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2008 Amateur Draft Review: The AL Central

Recently, we took a look back at the ’08 draft for the American League West teams. Today, we’re seeing how the draft has played out for the American League Central organizations.

The first three rounds are listed for each team, plus any other above-slot signees.
(X = Signed to Over-Slot Deal; S = Supplemental Round; DNS = Did Not Sign)

The Kansas City Royals
1st. Eric Hosmer, 1B, Florida HS
1S. Mike Montgomery, LHP, California HS
2nd. Johnny Giavotella, 2B, New Orleans
3rd. Tyler Sample, RHP, Colorado HS
4thx- Tim Melville, RHP, Missouri HS

Notes: This is a draft that could potentially go down in Royals history as one of the organization’s best. Hosmer has the potential to be an impact bat and might reach the Majors by the end of 2011. Starter Mike Montgomery, who is working on his fastball command, could develop into a No. 2 starter if he can stay healthy and should be in the Majors no later than mid-2012 (barring injury). The same can be said for fellow lefty John Lamb, who was a steal in the fifth round. He’s been inconsistent in double-A, but he’s just 20 years old. Sample and Melville are young enough to turn things around. Either one would be a great buy-low pick-up from the Royals if the club goes sniffing for veteran help around the trade deadline. Opponents have made more contact against Melville than expected- he was actually a first-round talent who fell due to signability concerns, while Sample has battled control issues. Giavotella could develop into a nice platoon or bench player, especially if he can solve some of his defensive woes, although that might be asking too much. He could be more valuable in the NL in more of a pinch hitter role.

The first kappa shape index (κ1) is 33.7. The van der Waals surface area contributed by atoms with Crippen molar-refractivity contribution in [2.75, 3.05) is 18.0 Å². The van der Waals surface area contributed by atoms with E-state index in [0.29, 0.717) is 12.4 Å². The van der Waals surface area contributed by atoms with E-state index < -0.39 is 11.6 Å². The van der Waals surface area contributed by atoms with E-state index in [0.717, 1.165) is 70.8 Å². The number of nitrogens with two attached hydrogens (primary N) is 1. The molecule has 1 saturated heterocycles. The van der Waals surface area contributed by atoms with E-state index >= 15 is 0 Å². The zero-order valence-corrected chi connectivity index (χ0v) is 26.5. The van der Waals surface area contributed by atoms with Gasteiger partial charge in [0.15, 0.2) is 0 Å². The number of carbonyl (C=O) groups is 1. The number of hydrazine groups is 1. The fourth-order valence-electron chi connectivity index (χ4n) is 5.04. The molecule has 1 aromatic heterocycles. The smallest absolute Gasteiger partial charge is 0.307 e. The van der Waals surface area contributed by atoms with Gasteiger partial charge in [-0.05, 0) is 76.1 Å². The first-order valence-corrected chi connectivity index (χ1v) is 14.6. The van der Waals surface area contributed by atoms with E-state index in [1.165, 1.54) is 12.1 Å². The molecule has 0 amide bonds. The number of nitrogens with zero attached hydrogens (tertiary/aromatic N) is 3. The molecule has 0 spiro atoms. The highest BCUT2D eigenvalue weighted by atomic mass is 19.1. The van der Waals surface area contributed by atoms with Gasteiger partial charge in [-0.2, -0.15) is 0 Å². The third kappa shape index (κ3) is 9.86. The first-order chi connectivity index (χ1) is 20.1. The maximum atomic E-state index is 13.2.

The Chicago White Sox
1st. Gordon Beckham, IF, Georgia
2nd. None
3rd. Brent Morel, 3B, Cal Poly
7thx- Jordan Danks, OF, Texas

Notes: The White Sox organization potential found half of its infield of the future if Beckham and Morel reach their potential. Morel has struggled early in the Majors, but hopefully the club won’t give up on him too quickly if he plays solid ‘D.’ The team has already received a pretty good return for a club lacking a second round pick (due to free agent compensation), but right-hander Daniel Hudson was a steal in the fifth round. Unfortunately, he was flipped to Arizona in the deal for Edwin Jackson. He could settle in as a solid No. 3 starter for The Snakes. The club’s sixth round pick was, and continues to be, a joke with the club picking Kenny Williams Jr., a player no other club probably had on its draft board for another 10 rounds. He’s already in double-A thanks to swift promotions despite the fact he’s never topped .700 OPS in any one season. Outfielder Danks’ (seventh round) defense could help him carve out a career as a fourth outfielder but his bat has been a huge disappointment in both college and pro ball. Pitcher Charlie Leesman (11th round) and outfielder Brandon Short (28th) were also astute picks. This is an underrated draft.

The Detroit Tigers
1st. Ryan Perry, RHP, Arizona
2nd. Cody Satterwhite, RHP, Mississippi
3rd. Scott Green, RHP, Kentucky